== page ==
Montana Public Radio

Montana Department of Public Health and Human Services

On June 24, assisted living businesses and workers asked the Montana Legislature to increase payments for day-to-day services for seniors and people with disabilities.
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Businesses that care for the elderly, poor and disabled say they’re struggling to make ends meet on what the state pays for housing and assisted living services.

Much of that funding is via Medicaid, and on Thursday, assisted living businesses and workers asked the Montana Legislature to increase payments for day-to-day services for seniors and people with disabilities.

Proposed E-Cig Tax Draws Opposition

Jan 22, 2019
Senate Bill 96 proposes a 50-percent tax on vaping products.
iStock

HELENA — Opponents are lining up against a proposed 50-percent tax on vaping products.

Twelve people testified against Senate Bill 96 on Tuesday. They argued e-cigarettes have nicotine, but they don’t have tobacco and shouldn’t be taxed like tobacco. Robert Story, executive director of the Montana Taxpayers Association, said taxing vapes is just putting a sales tax onto a specific retail item.

'Capitol Talk' is MTPR's weekly legislative analysis program.
Montana Public Radio

This week at the Capitol: There's new momentum this legislative session to end Montana's statute of limitations in child sex abuse cases; Gov. Bullock remains vague about his political aspirations; the U.S. Supreme Court leaves Montana's campaign contribution limits in place; direct care workers may get a raise; and rallies to focus attention on missing and murdered Indigenous women coincide with possible legislative action. Learn more now on Capitol Talk with Sally Mauk, Rob Saldin and Holly Michels.

Bills Would Bolster Suicide Prevention Programs In Montana Schools

Jan 18, 2019
Rep. Mary Ann Dunwell (D) - HD84
Montana Legislature

HELENA — Two new bills in the Montana Legislature aim to address suicide prevention for Montana’s youth.

Rep. Mary Ann Dunwell, D-Helena, is sponsoring House Bills 186 and 187, which would offer $2.5 million in grants to schools for mental health screening and suicide prevention training. Dunwell said the request for state funding might bring some resistance from lawmakers, but the programs are necessary to continue to prevent suicide.

A woman grocery shopping.
iStock

Montana is issuing February’s Supplemental Nutrition Assistance Program payments a couple of weeks early due to the ongoing partial government shutdown.

The state Department of Public Health and Human Services typically issues SNAP benefits to 117,000 recipients during the first week of every month.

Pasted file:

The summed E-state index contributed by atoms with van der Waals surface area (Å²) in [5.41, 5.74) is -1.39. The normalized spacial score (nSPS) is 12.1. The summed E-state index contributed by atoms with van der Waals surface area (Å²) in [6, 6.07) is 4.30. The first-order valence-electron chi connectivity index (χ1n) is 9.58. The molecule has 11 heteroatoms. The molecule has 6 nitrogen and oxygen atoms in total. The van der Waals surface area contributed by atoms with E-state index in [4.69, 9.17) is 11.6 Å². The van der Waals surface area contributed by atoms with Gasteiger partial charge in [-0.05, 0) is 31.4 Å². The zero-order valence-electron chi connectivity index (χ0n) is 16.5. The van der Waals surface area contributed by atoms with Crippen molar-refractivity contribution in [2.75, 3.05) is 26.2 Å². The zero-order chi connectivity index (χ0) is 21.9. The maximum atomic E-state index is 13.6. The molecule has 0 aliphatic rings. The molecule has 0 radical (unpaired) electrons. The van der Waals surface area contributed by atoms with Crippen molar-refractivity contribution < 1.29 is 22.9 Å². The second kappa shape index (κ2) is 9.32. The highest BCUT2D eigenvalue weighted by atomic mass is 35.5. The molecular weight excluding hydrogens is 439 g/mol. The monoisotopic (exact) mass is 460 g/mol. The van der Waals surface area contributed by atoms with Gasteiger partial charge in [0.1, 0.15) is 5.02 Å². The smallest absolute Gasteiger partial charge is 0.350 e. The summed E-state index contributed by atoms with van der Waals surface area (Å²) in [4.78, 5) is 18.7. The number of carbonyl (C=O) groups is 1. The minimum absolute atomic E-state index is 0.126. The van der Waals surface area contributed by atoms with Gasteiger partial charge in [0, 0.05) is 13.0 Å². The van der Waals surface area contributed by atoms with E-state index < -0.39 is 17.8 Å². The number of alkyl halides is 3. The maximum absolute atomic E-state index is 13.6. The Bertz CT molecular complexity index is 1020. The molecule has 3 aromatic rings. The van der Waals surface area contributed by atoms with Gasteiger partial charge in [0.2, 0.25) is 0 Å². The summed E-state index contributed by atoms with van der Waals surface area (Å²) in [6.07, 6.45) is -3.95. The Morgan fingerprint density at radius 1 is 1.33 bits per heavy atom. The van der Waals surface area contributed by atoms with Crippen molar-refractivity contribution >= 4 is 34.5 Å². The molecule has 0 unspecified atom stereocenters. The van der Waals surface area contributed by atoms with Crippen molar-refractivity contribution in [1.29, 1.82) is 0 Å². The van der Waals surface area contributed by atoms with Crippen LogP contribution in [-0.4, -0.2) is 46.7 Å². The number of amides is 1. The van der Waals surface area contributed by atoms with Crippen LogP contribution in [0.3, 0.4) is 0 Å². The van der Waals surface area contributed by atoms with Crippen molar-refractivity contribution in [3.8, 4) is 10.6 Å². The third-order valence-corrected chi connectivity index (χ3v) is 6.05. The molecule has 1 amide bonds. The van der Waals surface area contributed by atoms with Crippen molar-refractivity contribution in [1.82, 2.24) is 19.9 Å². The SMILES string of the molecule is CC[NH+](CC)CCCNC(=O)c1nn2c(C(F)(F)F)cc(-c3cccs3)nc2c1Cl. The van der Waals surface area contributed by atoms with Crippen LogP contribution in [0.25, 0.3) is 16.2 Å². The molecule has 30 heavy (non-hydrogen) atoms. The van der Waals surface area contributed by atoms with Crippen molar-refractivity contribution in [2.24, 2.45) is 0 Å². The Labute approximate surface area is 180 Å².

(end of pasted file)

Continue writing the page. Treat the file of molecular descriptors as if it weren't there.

Flu shot. File photo.
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A total of 145 new cases of influenza were reported during the first week of the new year, according to the most recent data from the Montana Health Department.

Stacey Anderson, the agency’s vaccine preventable disease epidemiologist, describes these cases as the 'tip of the iceberg'.

Butte residents gathered at a Superfund health study meeting to discuss a range of health concerns with agency officials and health department staff. October 30, 2018.
Nora Saks / Montana Public Radio

A new analysis by the state health department says that the rate of new cancer diagnoses in Silver Bow County is about the same as the rest of Montana.

But at a council of commissioners meeting Wednesday night in Butte, state cancer epidemiologist Heather Zimmerman said that's not the case for cancer mortalities.

Flu shot. File photo.
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MISSOULA, Mont. (AP) — Montana health officials say a Missoula County child has become the first person to die of an influenza-related illness in the state this season.

Department of Public Health and Human Services officials said in a statement Monday there aren't many flu cases in Montana right now, but the number is expected to increase in the coming weeks.

The rising number of children entering Montana’s foster care system appears to be slowing after years of sharp increases that burdened the state justice system and the caseload of health department workers.

According to the Department of Public Health and Human Services, the increase in the number of kids in foster care is stabilizing after doubling over the last decade.

Romaine lettuce.
iStock

Romaine lettuce is not safe to eat. The warning comes from public health officials investigating an E. coli outbreak in several states. Although no cases have been reported in Montana, the Department of Public Health and Human Services still says to avoid all forms of romaine.

Thirty-two cases of infections from a dangerous type of E. coli bacteria in 11 states have been linked to romaine lettuce. 

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